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Minecraft: Villager Trading Guide

Introduction

Since version 1.14, Villager trading has been an essential part of Minecraft's gameplay. It offers some very important items, including ones that can be very hard to get otherwise, and allows the player to acquire specific enchanted books without rolling the enchantment table over and over again.


Zombie Villagers & Reputation

Zombie Villagers are mobs that have a 5% chance to spawn instead of a zombie whenever the game would normally spawn a zombie. They have the same mechanics as zombies -- they can hold items, can wear armor, and will burn in daylight. However, Zombie Villagers are unique in that they can be cured by splashing them with a weakness potion and then feeding them a golden apple.


Once cured, a Zombie Villager will turn into a normal Villager, who will then give the player heavily discounted trades. This discount is not permanent; it will go away based on the player's reputation, and on the game's supply-demand mechanic.


Player reputation is effectively how much a given group of Villagers likes or dislikes the player. While discounts from curing a Zombie Villager is Villager-specific, other forms of gaining and losing reputation are specific to villages and groups of villagers. Higher reputation results in discounted trades, and lower reputation results in higher-priced trades.


Gain reputation by:

  • Curing a Zombie Villager (only applies to the cured Villager)

  • Splashing Villagers with healing potions

  • Having the "Hero of the Village" status effect, which lasts for a certain duration after defeating a raid (applies to all Villagers traded with while the player has the effect)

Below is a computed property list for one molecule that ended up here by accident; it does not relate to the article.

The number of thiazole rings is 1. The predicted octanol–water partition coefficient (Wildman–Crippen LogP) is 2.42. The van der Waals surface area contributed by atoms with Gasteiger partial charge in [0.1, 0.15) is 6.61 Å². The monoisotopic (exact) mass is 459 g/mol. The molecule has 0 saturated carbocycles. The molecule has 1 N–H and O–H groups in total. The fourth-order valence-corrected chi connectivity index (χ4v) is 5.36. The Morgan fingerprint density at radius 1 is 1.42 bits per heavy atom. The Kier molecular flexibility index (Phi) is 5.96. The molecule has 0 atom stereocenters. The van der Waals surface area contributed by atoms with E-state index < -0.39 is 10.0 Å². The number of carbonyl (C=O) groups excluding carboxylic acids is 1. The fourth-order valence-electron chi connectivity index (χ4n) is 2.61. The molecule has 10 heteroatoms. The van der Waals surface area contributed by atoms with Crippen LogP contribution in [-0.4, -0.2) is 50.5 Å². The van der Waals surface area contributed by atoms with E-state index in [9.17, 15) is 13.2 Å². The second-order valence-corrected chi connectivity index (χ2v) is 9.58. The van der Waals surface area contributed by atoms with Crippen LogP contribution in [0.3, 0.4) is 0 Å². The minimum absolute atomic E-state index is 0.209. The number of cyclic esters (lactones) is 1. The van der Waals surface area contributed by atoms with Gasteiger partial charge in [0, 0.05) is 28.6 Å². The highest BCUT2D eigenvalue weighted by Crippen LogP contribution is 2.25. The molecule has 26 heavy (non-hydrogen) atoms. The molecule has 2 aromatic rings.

Lose reputation by:

  • Hitting or killing Villagers

  • Hitting or killing iron golems around the Villagers they're protecting

  • Failing to defeat a raid

Villager trades -- especially discounted ones -- are designed to go up in price if the trades are frequently used. This is a function of Minecraft's supply-demand mechanic; if there is high demand from the player, the price will go up.


Professions & Important Trades

Villagers have different professions based on the job block they link up to. Below is a list of all the professions, the blocks that they need, and the important trades they have. Once a Villager has been traded with in one profession, their profession will not change, even if their job block changes.


Armorer (Blast Furnace)

  • At their second highest level, Armorers will offer randomly-enchanted diamond leggings or boots. At their highest level, they will offer randomly-enchanted diamond helmets or chestplates.

  • Armorers are most useful for their emerald trades. When they were cured from being a zombie, they can trade one iron for one emerald, which is very useful if you have an iron farm.

Butcher (Smoker)

  • Butchers trade for and using raw and cooked meats. If you have high-output animal farms, this can be helpful for getting emeralds, but generally iron farms are more efficient.

Cartographer (Cartography Table)

  • Cartographers are important because they offer both Ocean Explorer and Woodland Explorer maps for emeralds and a compass. These lead to ocean monuments and woodland mansions respectively. This is generally the most efficient way to find woodland mansions, which can be tens of thousands of blocks away from spawn.

Cleric (Brewing Stand)

  • Clerics will trade emeralds for rotten flesh, gold, glass bottles, and nether wart. They also offer bottles of enchanting.

Farmer (Composter)

  • Farmers will trade emeralds for crops. At their highest level, they give golden carrots for emeralds, which are the best food source in the game.

Fisherman (Barrel)

  • Fishermen trade emeralds for coal, raw fish, boats, and string.

Fletcher (Fletching Table)